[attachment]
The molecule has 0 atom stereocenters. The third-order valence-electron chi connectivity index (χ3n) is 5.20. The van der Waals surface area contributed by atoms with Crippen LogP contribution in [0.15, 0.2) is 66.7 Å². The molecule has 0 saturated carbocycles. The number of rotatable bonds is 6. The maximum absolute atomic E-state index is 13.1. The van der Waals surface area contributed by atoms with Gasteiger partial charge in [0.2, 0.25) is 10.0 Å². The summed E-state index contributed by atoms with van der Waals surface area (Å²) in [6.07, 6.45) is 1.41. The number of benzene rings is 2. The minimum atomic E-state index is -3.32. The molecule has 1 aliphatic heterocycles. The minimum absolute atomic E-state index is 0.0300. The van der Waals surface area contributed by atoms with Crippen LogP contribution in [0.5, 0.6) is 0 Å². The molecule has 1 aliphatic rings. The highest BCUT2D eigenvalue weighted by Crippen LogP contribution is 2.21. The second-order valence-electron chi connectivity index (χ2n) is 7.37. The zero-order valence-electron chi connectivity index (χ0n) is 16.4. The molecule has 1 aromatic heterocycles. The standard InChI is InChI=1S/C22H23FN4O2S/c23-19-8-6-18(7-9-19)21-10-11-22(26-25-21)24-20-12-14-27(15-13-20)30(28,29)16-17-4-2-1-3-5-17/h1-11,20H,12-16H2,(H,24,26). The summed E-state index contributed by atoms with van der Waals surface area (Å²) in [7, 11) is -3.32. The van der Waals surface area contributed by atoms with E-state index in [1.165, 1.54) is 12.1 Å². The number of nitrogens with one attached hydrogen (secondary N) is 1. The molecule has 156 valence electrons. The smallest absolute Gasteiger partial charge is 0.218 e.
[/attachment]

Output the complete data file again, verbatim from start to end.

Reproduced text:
The molecule has 0 atom stereocenters. The third-order valence-electron chi connectivity index (χ3n) is 5.20. The van der Waals surface area contributed by atoms with Crippen LogP contribution in [0.15, 0.2) is 66.7 Å². The molecule has 0 saturated carbocycles. The number of rotatable bonds is 6. The maximum absolute atomic E-state index is 13.1. The van der Waals surface area contributed by atoms with Gasteiger partial charge in [0.2, 0.25) is 10.0 Å². The summed E-state index contributed by atoms with van der Waals surface area (Å²) in [6.07, 6.45) is 1.41. The number of benzene rings is 2. The minimum atomic E-state index is -3.32. The molecule has 1 aliphatic heterocycles. The minimum absolute atomic E-state index is 0.0300. The van der Waals surface area contributed by atoms with Crippen LogP contribution in [0.5, 0.6) is 0 Å². The molecule has 1 aliphatic rings. The highest BCUT2D eigenvalue weighted by Crippen LogP contribution is 2.21. The second-order valence-electron chi connectivity index (χ2n) is 7.37. The zero-order valence-electron chi connectivity index (χ0n) is 16.4. The molecule has 1 aromatic heterocycles. The standard InChI is InChI=1S/C22H23FN4O2S/c23-19-8-6-18(7-9-19)21-10-11-22(26-25-21)24-20-12-14-27(15-13-20)30(28,29)16-17-4-2-1-3-5-17/h1-11,20H,12-16H2,(H,24,26). The summed E-state index contributed by atoms with van der Waals surface area (Å²) in [7, 11) is -3.32. The van der Waals surface area contributed by atoms with E-state index in [1.165, 1.54) is 12.1 Å². The number of nitrogens with one attached hydrogen (secondary N) is 1. The molecule has 156 valence electrons. The smallest absolute Gasteiger partial charge is 0.218 e.